Child and Adolescent Anxiety

Diane McGeachy
B. Psychology, MA. Counselling
Counsellor & Psychotherapist
Hobart, Tasmania

Anxiety is a feeling of worry, fear or unease. It is a natural and normal response. It informs us when there is a threat or danger and prepares the body for fight, flight or to freeze. All of us experience anxiety at different moments and at times it can be helpful, informing us about a possible danger, or enhancing our ability to perform. Anxiety can become a problem when it disrupts the ability to function in everyday tasks, relationships and social or community events. Anxiety is the number one most prevalent mental health concern in children and adolescents.

Types of Anxiety Disorders

  • Generalized Anxiety
  • Panic Disorder
  • Agoraphobia
  • Social Anxiety
  • Specific Phobia
  • Separation Anxiety
  • Obsessive-Compulsive Disorder
  • Post-Traumatic Stress Disorder

What Causes Anxiety Disorders

There can be many reasons why an anxiety disorder develops. Some of these reasons include; biology, heredity, medical conditions, family upbringing, conditioning, parenting style, life stressors, a traumatic event, personal belief systems, how you talk to yourself and how you express emotions.

Common Symptoms of Anxiety in Children and Adolescents

Children and adolescents often lack the skills or awareness to say to their parents they are experiencing anxiety. Therefore they will express their anxiety through many different symptoms as an attempt to communicate, with behavioural symptoms being the most common and easiest to identify.

Physical

  • Shortness of breath
  • Heart palpitations
  • Trembling or shaking
  • Sweating
  • Nausea or dizziness
  • Numbness
  • Choking
  • "Butterflies" in the stomach
  • Difficulty sleeping
  • Diarrhoea

Cognitive

  • Difficulty concentrating at school
  • Easily distracted
  • Confusion
  • Obsessive or reoccurring thoughts
  • Sense of impending doom
  • Depressive symptoms such as hopelessness, lethargy and poor appetite

Behavioural

  • Bed wetting
  • School refusal
  • Decline in grades at school
  • Social isolation
  • Avoidance behaviours (avoiding specific places, avoiding specific foods or social situations)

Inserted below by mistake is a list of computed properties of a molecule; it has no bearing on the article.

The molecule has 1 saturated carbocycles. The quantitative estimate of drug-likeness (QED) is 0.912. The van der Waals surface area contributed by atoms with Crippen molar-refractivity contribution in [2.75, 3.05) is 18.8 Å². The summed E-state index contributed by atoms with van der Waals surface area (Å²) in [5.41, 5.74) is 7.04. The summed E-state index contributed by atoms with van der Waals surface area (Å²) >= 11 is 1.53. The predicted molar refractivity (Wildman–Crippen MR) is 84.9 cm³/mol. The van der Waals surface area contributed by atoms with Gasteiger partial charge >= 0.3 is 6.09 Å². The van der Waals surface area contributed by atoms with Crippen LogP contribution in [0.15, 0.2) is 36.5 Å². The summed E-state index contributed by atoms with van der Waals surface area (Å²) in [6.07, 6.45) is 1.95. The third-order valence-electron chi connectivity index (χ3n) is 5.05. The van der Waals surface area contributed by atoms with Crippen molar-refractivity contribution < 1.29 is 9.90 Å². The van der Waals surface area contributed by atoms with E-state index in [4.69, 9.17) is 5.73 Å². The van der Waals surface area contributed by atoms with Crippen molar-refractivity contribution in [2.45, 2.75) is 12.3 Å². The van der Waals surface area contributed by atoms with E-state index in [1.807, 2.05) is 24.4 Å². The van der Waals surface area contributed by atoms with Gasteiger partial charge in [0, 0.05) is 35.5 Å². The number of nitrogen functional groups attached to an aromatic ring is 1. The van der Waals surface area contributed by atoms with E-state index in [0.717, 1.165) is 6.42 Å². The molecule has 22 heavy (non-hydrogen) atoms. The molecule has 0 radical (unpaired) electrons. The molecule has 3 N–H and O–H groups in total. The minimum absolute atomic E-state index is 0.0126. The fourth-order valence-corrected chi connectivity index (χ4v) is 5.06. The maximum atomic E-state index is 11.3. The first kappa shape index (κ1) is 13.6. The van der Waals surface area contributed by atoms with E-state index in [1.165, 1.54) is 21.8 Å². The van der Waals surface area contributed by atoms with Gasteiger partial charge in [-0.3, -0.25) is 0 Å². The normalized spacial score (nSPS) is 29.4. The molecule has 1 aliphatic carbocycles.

• Reassurance seeking (through excessive questions or need for hugs/close physical proximity with caregiver)

Emotional

  • Excessive worry or fear
  • Irritability or anger
  • Overwhelming sense of dread
  • Become upset if there is an unexpected change in routine
  • Feelings of panic

Therapeutic Approaches for Child and Adolescent Anxiety

Effective approaches to working with anxiety disorders are; Cognitive-Behaviour Therapy, Mindfulness practice, and Exposure Therapy. Other important skills based interventions include; assertiveness training, problem-solving skills, relaxation techniques, stress management and social skills training. Group therapy has been found to be effective with children and adolescents.

A Psychotherapist or Counsellor can provide a safe place for your child or adolescent to help them identify their fears and concerns and work with them to replace irrational or negative beliefs. This may also include involving the parents when necessary to work with the child in the family context in order to create sustainable, positive change.

If your child or adolescent is experiencing anxiety one way to seek support is through a Psychologist or Counsellor. If you would like support for your child contact Diane McGeachy.

Diane McGeachy
B. Psychology, MA. Counselling
Psychotherapist and Counsellor

Phone: 0487 338 103
Email: enquiries@hobartcounsellingcentre.com.au

Hobart Counselling Centre
Level 1,
2/221 Liverpool Street
Hobart TAS 7000
www.hobartcounsellingcentre.com.au



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